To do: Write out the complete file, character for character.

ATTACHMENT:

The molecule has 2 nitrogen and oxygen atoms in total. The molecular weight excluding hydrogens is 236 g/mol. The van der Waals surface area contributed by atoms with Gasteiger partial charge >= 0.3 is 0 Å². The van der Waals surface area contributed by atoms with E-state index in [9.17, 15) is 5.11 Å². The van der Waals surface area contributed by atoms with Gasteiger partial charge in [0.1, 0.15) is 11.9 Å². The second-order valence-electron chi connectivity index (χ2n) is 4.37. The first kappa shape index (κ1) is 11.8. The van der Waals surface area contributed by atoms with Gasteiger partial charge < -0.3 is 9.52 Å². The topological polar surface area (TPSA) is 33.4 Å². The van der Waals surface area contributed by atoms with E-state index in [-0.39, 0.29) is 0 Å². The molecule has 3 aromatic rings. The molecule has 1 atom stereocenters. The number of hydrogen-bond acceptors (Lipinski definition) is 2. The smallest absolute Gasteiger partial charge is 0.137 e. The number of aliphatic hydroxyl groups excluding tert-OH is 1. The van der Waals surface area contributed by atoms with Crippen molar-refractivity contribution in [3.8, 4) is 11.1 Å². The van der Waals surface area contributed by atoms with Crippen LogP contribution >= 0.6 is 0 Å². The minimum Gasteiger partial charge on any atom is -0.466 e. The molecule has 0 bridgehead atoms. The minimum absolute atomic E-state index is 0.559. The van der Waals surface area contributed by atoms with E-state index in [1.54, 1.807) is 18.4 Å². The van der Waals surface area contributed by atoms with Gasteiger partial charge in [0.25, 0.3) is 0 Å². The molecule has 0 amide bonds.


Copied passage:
The molecule has 2 nitrogen and oxygen atoms in total. The molecular weight excluding hydrogens is 236 g/mol. The van der Waals surface area contributed by atoms with Gasteiger partial charge >= 0.3 is 0 Å². The van der Waals surface area contributed by atoms with E-state index in [9.17, 15) is 5.11 Å². The van der Waals surface area contributed by atoms with Gasteiger partial charge in [0.1, 0.15) is 11.9 Å². The second-order valence-electron chi connectivity index (χ2n) is 4.37. The first kappa shape index (κ1) is 11.8. The van der Waals surface area contributed by atoms with Gasteiger partial charge < -0.3 is 9.52 Å². The topological polar surface area (TPSA) is 33.4 Å². The van der Waals surface area contributed by atoms with E-state index in [-0.39, 0.29) is 0 Å². The molecule has 3 aromatic rings. The molecule has 1 atom stereocenters. The number of hydrogen-bond acceptors (Lipinski definition) is 2. The smallest absolute Gasteiger partial charge is 0.137 e. The number of aliphatic hydroxyl groups excluding tert-OH is 1. The van der Waals surface area contributed by atoms with Crippen molar-refractivity contribution in [3.8, 4) is 11.1 Å². The van der Waals surface area contributed by atoms with Crippen LogP contribution >= 0.6 is 0 Å². The minimum Gasteiger partial charge on any atom is -0.466 e. The molecule has 0 bridgehead atoms. The minimum absolute atomic E-state index is 0.559. The van der Waals surface area contributed by atoms with E-state index in [1.54, 1.807) is 18.4 Å². The van der Waals surface area contributed by atoms with Gasteiger partial charge in [0.25, 0.3) is 0 Å². The molecule has 0 amide bonds.